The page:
Colleges Are Seeing a Surge of Older Students
It’s the standard narrative: Finish high school, roll straight into college, then graduate in four years. (Throw cap high while beaming for extra points.) Although movies and television might make it seem like college is comprised solely of motivated students in their 20s, in reality, colleges are seeing a wave of students over 25.
As Justin Mattingly writes in the Richmond Times-Dispatch, many students have a much longer—and more complicated—postsecondary journey. As of 2009, almost 40 percent of college students were 25 or older, and that number is expected to rise to 43 percent by 2020.
“Any time there is an economic downturn, there’s a higher rate of enrollment in higher education,” said Needham Yancey Gulley, an assistant professor in the higher education student affairs program at Western Carolina University, told the Richmond Times-Dispatch. “Now, people are having to get technical skills, and it’s not just 18- to 24-year-olds who want those jobs. Adults want those jobs, too.”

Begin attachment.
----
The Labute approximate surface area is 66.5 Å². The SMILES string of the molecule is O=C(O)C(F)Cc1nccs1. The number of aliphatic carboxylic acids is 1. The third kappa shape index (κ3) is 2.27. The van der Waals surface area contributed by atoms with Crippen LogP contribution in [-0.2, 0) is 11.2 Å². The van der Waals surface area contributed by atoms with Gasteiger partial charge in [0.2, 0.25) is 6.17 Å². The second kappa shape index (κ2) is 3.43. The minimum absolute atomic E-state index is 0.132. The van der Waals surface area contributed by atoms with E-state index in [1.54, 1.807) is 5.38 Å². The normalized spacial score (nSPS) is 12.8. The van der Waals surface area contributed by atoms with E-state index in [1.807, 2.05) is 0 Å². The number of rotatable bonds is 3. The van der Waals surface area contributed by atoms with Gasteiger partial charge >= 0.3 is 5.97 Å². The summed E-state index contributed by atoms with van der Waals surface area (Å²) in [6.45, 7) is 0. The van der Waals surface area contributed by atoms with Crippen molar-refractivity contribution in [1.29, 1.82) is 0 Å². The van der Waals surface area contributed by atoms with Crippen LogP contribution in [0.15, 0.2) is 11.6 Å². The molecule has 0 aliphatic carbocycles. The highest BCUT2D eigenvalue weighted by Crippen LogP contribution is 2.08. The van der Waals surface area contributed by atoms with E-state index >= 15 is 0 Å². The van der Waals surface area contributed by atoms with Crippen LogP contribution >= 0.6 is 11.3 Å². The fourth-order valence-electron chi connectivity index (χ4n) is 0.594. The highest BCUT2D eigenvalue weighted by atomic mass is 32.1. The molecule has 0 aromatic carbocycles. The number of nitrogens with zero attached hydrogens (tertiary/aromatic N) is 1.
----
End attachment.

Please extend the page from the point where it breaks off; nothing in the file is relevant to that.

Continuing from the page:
Some students don’t begin college until later in life, while others start after high school but drop out for chunks of time. Financial strain, children, or relocation are all common causes for this type of disruption.
But students are coming back in a big way, primarily to advance their careers, according to the Lumina Foundation. The challenge for college administrators is to help these students get credit for prior education—and to move them through the funnel quickly, so they can get back into the work force and put that education to use.